My current research is focused on assessing
the molecular and population genetic effects environmental irradiation has on native and
laboratory rodents. However, I am interested in assessing the genotoxicity of polluted
environments using vertebrates as biological sentinels. The goals of using molecular and
population genetics as tools for assessing environmental genotoxicity are 1) to apply and
understand mechanistic interactions between pollutants and biota, 2) assess and
potentially manage or monitor the risk of polluted environments to wildlife, and 3) assess
and manage or monitor the risk of polluted environments to humans. In other words, if an
area is contaminated, the primary questions to answer include "What is/are the
genetic risk(s) associated with inhabiting or working in that area?" and "What
are the long-term consequences resulting from chronic exposure to environmentally relevant
levels of contamination?". Principally, "How do we detect genetic effects prior
to the incidence of disease?" and essentially use molecular genetics as a predictive,
prospective tool with which to assess the potential risk of any mutagen, mutagenic
environment, or any contaminated environment which adversely affects population genetic
characteristics. The molecular tools I use include mitochondrial DNA, nuclear DNA
repetitive elements, and transgenic systems (Big
BlueŽ Mutagenesis Rodent Assay System). Standard molecular
techniques are employed including PCR, nucleotide sequencing, and several cloning assays
(phage and plasmid-based). Data analyses include population genetics (unique
polymorphisms, genetic diversity) and mutation analysis (mtDNA heteroplasmy, transgenes).
I am also interested in the developing technologies such as gene expression profiling and
microarray (DNA and mRNA) analysis. All of these continue to serve as valuable endpoints
of genotoxicant and toxicant-induced stress ranging from the molecular to the population
level of biological organization.
A uniquely interesting site from which
biological samples are currently taken from is an area approximately 1.5 km WSW of the
Chornobyl Nuclear Power Plant (CNPP) in northern Ukraine. I am working with Dr.
Robert J. Baker, Dr.
Ron K. Chesser, and Dr.
Brenda E. Rodgers. Dr. Baker's expertise is in the field of mammalian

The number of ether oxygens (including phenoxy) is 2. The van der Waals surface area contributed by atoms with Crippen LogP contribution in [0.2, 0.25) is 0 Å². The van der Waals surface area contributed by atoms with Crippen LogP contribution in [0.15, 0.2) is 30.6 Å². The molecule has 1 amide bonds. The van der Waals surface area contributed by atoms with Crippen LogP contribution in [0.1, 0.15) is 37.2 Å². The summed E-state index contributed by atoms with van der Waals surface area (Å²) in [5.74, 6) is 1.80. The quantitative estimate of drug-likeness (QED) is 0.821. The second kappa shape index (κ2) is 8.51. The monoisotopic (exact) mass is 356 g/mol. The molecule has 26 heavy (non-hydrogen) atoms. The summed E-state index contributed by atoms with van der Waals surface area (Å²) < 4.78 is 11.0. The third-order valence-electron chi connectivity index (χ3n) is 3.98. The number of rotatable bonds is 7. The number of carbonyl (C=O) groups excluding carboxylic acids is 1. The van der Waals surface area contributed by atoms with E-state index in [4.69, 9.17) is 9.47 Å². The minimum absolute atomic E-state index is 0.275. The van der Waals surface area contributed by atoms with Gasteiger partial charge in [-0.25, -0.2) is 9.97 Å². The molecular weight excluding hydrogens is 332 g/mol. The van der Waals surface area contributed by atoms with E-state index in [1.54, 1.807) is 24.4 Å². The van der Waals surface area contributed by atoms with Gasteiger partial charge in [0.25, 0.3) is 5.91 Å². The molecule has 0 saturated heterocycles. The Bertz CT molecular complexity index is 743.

systematics and biology, Dr. Chesser's expertise is in the fields of population genetics
and radiation dosimetry, and Dr. Rodgers' expertise is in the field of cytogenetics.
Several species of rodent inhabit areas contaminated with extremely high levels of
environmental radiation. Long-lived radioisotopes including 137Cesium and 90Strontium
persist in several areas which restrict human activity. The animals and plants in these
areas have incorporated these radioisotopes internally. In fact, one species we have
conducted a considerable amount of research on, the bank vole (Clethrionomys
glareolus), harbors the highest internal burdens of radiocesium ever
documented. In contrast to the nuclear desert typically envisioned, the radioactive
exclusion zone is ecologically vibrant and dynamic. Several species including moose (Alces
alces), gray wolf (Canus lupus),
Russian boar (Sus scrofa), masked dormouse (Dryomys
nitedula), Whooper Swan (Cygnus cygnus),
river otter (Lutra canadensis), red fox (Vulpes
vulpes), raccoon dog (Genus species), Black Stork (Ciconia
nigra), Golden Eagle (Aquila chrysaetos),
and Fish Eagle (Haliaeetus sp.) have been
observed within the exclusion zone and are rarely or never outside where human activity is
not restricted and habitat is primarily used for agriculutural purposes.
Sites of Interest:
Tech University (Department
of Biological Sciences)
Institute of Environmental and Human Health
A&M University (Dr.
John W. Bickham's WWW site)
International Laboratory of Research and Technology (International Radioecology